January 8, 2021
By Manuel Fishman, Valerie Bantner Peo, and Michael Myers
In the recently-passed Consolidated Appropriations Act, 2021 (the “Act”), Congress provided much-needed cover for landlords that enter into forbearance agreements with their tenants during the COVID-19 pandemic by protecting landlords from exposure to preference litigation arising out of the deferred rent payments if the tenant were to later file bankruptcy.
What is a preference?
Generally, when an entity files bankruptcy, payments it made to its creditors in the 90 days prior to the bankruptcy filing are subject to potential recapture—even though the payment was made on account of a legitimate obligation. The Bankruptcy Code seeks to equalize treatment among all creditors by recovering payments made to creditors that were “preferred,” that is, those that received more than they would have received if the bankrupt company liquidated and the proceeds were distributed ratably among all creditors. A lawsuit by the bankrupt company or trustee to recover such a payment is called a “preference” action.
Landlords tend to be frequent targets of preference actions if the landlord received a “catch-up” rent payment following a period of forbearance or default because the receipt of rent on account of a prior and overdue debt may be considered “preferential.” This is in contrast to the receipt of rent in the ordinary course of business, which is a valid defense to a preference action. Early lease termination agreements may also be considered preferential, thereby exposing landlords to preference litigation.
Therein lies the potential pitfall for landlords in entering into forbearance agreements with their tenants: when a landlord agrees that a tenant may pay rent months (or years) after the rent originally came due, the eventual payment is arguably outside the ordinary course. As a result, the payment could be subject to disgorgement as a preference if the tenant were to file bankruptcy within 90 days of when the “deferred” rent payment was made. In other words, landlords that agreed to a rent deferral as a result of the business closures associated with the COVID-19 pandemic may unwittingly have made themselves the target of preference litigation.
What does the Act do?
By the Act, Congress has retroactively alleviated most of the risk of preference exposure as the result of a rent deferral agreement prompted by the COVID-19 pandemic. The new law prevents bankruptcy debtors and trustees from avoiding a transfer of a “covered payment of rental arrearages”—a defined term that includes a payment of arrearages:
- made in connection with an agreement to defer or postpone rent and other periodic charges made or entered into on or after March 13, 2020;
- that does not exceed the amount of rent and other periodic charges agreed to under the lease before March 13, 2020; and
- that does not include fees, penalties, or interest in an amount greater than that scheduled to be paid under the lease or that the debtor would owe if the debtor had made every payment under the lease on time and in full before March 13, 2020.
The protection is temporary: the modifications to the Bankruptcy Code relevant to preference actions will sunset two years after the date of enactment of the Act, or December of 2022.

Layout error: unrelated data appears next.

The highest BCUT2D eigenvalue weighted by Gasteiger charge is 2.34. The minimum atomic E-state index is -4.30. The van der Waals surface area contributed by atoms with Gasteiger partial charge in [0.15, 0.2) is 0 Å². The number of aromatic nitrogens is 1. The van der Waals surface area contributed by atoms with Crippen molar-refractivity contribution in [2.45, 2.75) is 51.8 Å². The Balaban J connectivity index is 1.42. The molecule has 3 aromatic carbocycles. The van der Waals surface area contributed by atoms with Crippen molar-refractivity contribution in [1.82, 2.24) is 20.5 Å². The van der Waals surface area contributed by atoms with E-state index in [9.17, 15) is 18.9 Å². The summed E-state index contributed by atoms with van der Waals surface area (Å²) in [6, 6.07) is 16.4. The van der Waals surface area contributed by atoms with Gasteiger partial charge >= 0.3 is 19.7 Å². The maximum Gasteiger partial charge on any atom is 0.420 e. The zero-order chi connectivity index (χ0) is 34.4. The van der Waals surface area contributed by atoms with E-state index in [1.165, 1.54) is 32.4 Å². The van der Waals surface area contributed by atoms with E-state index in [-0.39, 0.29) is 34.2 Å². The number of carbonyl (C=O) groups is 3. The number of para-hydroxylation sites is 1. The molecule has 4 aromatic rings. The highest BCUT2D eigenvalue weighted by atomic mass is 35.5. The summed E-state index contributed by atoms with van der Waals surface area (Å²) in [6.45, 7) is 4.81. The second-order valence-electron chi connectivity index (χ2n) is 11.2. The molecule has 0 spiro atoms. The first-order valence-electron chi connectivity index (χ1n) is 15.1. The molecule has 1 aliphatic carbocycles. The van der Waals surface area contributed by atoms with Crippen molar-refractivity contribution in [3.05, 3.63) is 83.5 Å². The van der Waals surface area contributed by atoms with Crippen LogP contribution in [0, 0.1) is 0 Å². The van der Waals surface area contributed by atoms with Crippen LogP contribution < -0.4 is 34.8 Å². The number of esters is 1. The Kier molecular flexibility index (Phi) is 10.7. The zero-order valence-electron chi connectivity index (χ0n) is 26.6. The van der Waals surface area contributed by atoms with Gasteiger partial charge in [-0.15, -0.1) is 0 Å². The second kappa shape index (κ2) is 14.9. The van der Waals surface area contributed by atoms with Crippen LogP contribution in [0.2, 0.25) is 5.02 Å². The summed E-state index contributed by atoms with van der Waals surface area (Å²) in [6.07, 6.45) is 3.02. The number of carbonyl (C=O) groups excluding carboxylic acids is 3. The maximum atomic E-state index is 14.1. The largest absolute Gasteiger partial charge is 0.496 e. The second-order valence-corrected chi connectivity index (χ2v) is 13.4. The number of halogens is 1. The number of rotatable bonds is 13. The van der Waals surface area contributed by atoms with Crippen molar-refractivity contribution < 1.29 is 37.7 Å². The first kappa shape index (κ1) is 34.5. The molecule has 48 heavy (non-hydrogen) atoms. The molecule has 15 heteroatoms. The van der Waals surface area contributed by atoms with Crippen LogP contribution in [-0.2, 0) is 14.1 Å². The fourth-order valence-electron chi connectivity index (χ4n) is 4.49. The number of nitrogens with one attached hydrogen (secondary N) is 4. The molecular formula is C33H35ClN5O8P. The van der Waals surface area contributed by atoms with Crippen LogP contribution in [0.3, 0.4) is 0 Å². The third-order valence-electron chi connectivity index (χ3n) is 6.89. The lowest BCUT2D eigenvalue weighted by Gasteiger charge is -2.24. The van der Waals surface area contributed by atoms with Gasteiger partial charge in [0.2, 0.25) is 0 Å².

Takeaways for Landlords.
The inclusion of this protection for landlords removes a significant risk for landlords when evaluating an agreement with their tenants to defer rent.
Landlords must understand that only the deferred payments that meet the definition of “covered payment of rental arrearages” are protected. Fees, penalties and interest are not protected, nor is any increase in the amount of base rent or additional charges. Thus, landlords are still taking on some risk by entering into forbearance agreements because landlords will either forego the fees and interest typically used to make the landlord whole for late rental payments, or accept the risk that the excess portion of the late rental payment may give rise to preference litigation in the event of a later bankruptcy filing.
Landlords should also note that the Act does not protect from preference exposure a termination payment a tenant may make in connection with an agreement to terminate their lease agreement early. Such a payment (or possibly even the lease termination agreement itself) still carries risk of preference litigation in the event that the tenant files bankruptcy within 90 days of making the payment.
It is also worth noting that a “deferred” rent payment that comes due after the tenant’s bankruptcy filing would not be subject to preference litigation and might be entitled to administrative expense treatment (which, generally speaking, are paid in full). On the other hand, a “deferred” rent payment that comes due prior to the bankruptcy filing but is not paid would likely be treated as a general unsecured claim (which often receive pennies on the dollar), and is subject to the Bankruptcy Code’s statutory cap on lease rejection damages.
Issues relating to landlords’ potential preference exposure are very nuanced and require careful analysis. Buchalter’s Insolvency and Financial Law and Real Estate Departments are prepared to assist their clients through these complex issues.
 The Act provides similar protection against preference litigation to vendors who enter into agreements with their customers to defer payment for goods and services.
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